It wasn’t as dramatic of a roster shake-up as last year for the Oklahoma City Thunder around the trade deadline, but they managed a trade for Denver Nuggets guard Randy Foye in exchange for D.J. Augustin, Steve Novak, and two second-round draft picks.
The implication of Foye, a 10-year veteran who’s been averaging just six points in 20 minutes of action per game in Denver this season, is rooted in floor spacing and the Thunder’s ongoing need for some legitimacy at shooting guard. That job was respectfully filled by Thabo Sefolosha for over five seasons until he was traded in 2014. His replacement and young equivalent, Andre Roberson, was called up as a starter in 67 games for the Thunder last season. And as of last season’s trade deadline frenzy, the Thunder also have Dion Waiters in the mix.
Russell Westbrook just doesn’t make it easy for anyone at the shooting guard position. His savage presence as lead guard practically fills the role of both point and shooting guard (more on that in a bit). This is why Sefolosha and Roberson have been the types of candidates for the role — you might as well a. have a legitimate perimeter defender to accommodate all of the offense already in place and b. add to the advantageous length of the roster (Sefolosha/Roberson are both 6’7).
I’m not suggesting that Randy Foye is swooping in as Oklahoma City’s long-awaited savior at shooting guard, but I do think that he has acknowledgeable value as a solid scorer. Foye ranked 10th in the league with 189 threes made two seasons ago. His three-point shooting is awfully down this season at under 30 percent, but he’s still not a guy that you can leave open. He’s not a specialist like Anthony Morrow. Foye is a playmaking guard in his own right with the ball in his hands, and he can make plays as consistently as Dion Waiters with more systemic qualities. That’s not to say that Foye will ever be running the Thunder offense with great regularity, though he deserves a stable role off the bench.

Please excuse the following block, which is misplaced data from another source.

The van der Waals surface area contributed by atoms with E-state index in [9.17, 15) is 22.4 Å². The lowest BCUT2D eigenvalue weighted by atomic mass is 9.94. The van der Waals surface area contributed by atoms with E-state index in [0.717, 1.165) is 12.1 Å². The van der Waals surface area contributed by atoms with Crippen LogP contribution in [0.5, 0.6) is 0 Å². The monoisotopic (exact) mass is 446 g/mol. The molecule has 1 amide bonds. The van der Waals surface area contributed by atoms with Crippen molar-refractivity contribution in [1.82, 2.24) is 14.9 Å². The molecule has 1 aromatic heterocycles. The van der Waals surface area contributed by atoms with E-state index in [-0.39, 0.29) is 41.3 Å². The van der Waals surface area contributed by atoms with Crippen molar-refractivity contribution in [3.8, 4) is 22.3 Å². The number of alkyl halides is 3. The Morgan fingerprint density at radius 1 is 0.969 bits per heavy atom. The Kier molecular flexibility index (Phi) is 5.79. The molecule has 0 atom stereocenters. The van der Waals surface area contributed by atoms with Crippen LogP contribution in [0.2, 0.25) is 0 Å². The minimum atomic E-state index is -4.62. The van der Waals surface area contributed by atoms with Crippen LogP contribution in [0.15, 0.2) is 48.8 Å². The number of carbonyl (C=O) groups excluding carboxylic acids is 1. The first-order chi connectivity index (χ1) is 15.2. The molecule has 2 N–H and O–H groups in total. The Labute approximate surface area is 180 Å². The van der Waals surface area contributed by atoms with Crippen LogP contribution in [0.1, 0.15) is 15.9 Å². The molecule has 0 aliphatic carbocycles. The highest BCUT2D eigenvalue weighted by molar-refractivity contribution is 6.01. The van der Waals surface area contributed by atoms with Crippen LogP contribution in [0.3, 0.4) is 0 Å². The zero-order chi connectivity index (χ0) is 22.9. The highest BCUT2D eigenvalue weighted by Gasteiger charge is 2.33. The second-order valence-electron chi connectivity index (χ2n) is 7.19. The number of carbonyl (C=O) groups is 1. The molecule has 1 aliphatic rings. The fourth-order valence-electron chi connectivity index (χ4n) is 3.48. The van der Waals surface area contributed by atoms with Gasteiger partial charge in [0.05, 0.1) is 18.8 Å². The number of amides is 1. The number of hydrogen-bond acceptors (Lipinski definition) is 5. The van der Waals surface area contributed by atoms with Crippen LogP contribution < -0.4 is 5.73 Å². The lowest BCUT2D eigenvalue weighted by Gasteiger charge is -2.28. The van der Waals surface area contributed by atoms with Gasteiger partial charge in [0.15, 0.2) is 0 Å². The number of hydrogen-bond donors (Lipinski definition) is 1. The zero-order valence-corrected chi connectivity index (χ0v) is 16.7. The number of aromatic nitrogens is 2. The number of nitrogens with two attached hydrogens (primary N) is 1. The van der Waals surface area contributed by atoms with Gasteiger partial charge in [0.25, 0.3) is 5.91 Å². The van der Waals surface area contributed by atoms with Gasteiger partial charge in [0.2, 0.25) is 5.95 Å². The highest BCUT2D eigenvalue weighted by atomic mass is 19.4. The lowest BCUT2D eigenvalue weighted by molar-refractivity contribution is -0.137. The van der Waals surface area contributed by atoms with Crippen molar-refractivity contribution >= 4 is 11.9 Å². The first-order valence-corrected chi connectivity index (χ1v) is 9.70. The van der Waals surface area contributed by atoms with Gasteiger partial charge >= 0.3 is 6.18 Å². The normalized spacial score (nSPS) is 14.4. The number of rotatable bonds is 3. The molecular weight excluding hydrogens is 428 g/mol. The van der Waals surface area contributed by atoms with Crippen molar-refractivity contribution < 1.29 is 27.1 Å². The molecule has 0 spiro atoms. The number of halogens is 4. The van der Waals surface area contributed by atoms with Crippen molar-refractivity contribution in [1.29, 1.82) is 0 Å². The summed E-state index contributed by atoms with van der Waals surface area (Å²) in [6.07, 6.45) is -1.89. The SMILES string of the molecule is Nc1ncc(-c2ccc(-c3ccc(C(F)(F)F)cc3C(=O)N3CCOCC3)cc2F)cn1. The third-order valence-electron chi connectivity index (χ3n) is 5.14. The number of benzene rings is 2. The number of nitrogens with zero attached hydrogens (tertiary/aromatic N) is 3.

You have to get in where you fit in with the Thunder since Russell Westbrook and Kevin Durant occupy the heavy duty offensive load. What separates the Thunder from the ultimate adversary in the Golden State Warriors is the production of their fillers. Dion Waiters and Enes Kanter aren’t enough to combat the likes of the defending champs in bench productivity.
Foye brings spacing and playmaking capabilities that can’t go to waste or get lost in the sauce of the star-studded Thunder framework. Billy Donovan, much like Foye’s college coach Jay Wright at Villanova, is a known proponent of multiple guard sets. I imagine that he plans to use Foye readily, which has a subtle yet fully relevant impact on how the Thunder can improve during this last stretch of the season.